Apparently hearing is anathema to sound, says the objectivist. Be that is it may, says the objective subjectivist, I'll give it a go anyway, this being my place, my stuff, my ears, and my money.

Just as no device was ever more effectively designed to make everything to sound identical than the objectivist trailing a box of switches by its cord, no conclusion was more effectively jumped to than by the self-styled audio scientist.

kg's picture

Herb, it's funny you should mention him. A couple of months ago I was browsing one his self-published artzines and I was suprised to discover a photo of you and what I assume is a reference to a visit that he paid to you in NY. So I realised you two knew each other. The next thing I thought was "Ah, ok, that makes perfect sense."

er1c's picture

I am here for the simple and profound beauty and joy of the music as much as the sound quality. I enjoy modest gear (Sphinx v3 NOS tubes, LS50s and CDs [HDCD], Qobuz) thanks to your (Herb) enthusiasm, and I'm here to report that yes, I hear evidence that cables surely do matter. Why all the agonizing over science? Some have a need to convince others in order to feel comfortable with what they hear. I put entry Audioquest power cables and their new entry level ($) power filter into my system and the quiet became more beautifully quiet. A very nice upgrade. Herb,Thank you. And your painting kicks forking ass.

Ed Oz's picture

Given the large number of cable brands and models within each brand and, therefore, the massive number of possible combinations of connections between sources and phonostages/SUTs/DACs into a preamp and then amplifier(s) and finally speakers...there is no way one can ascertain the pros and cons of each with "objective" certainty for systems other than our own (and maybe not even their own).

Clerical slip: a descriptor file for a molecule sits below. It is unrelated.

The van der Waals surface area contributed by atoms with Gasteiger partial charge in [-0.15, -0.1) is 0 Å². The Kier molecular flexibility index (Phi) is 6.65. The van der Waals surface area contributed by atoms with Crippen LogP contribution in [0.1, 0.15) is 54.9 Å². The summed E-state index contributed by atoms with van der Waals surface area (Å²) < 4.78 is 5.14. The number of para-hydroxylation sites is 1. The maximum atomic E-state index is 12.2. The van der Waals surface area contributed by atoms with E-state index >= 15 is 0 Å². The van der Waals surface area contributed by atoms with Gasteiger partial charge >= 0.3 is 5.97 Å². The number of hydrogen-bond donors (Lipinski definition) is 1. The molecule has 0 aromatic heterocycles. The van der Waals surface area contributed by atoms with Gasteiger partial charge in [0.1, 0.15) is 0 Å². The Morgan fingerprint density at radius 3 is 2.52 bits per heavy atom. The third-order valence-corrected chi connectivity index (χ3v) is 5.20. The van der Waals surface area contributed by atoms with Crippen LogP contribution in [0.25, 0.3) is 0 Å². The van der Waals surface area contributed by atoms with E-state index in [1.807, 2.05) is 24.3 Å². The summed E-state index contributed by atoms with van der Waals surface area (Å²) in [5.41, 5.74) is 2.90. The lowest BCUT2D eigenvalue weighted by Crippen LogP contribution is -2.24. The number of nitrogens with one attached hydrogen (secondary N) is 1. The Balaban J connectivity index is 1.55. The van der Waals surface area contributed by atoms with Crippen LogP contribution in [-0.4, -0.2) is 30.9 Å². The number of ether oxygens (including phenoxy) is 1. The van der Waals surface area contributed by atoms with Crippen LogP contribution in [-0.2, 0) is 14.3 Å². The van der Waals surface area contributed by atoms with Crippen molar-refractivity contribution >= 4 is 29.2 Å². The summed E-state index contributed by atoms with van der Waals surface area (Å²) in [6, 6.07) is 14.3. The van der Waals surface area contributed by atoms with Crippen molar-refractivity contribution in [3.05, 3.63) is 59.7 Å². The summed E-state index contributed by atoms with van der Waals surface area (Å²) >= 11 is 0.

What we can do is choose a small number of cable options and audition them in a system in which units remain constant over a period of time.

Even when I've started with a given set of cables and then changed and listened to one at a time (for me, starting with the source end of the chain), I can rapidly lose my way as to what's what audio-wise.

(And there's the insidious intrusion of my unique ear/brain, mental bias, and emotional mood into the equation, but that's another story.)

In the end, if I'm trying out well-designed and made cables, I can eventually reach a point where my system sounds good to me and I can settle back and enjoy listening to music until the desire to experiment returns.

Along the way, if another audiophile's experience can help narrow down my choices or if mine can help someone else, then great. I, of course, have my own opinions, yet have no need to insist that mine are "right" and those of others are "wrong."

I love equipment, but ultimately my investment in this hobby about enjoying the music.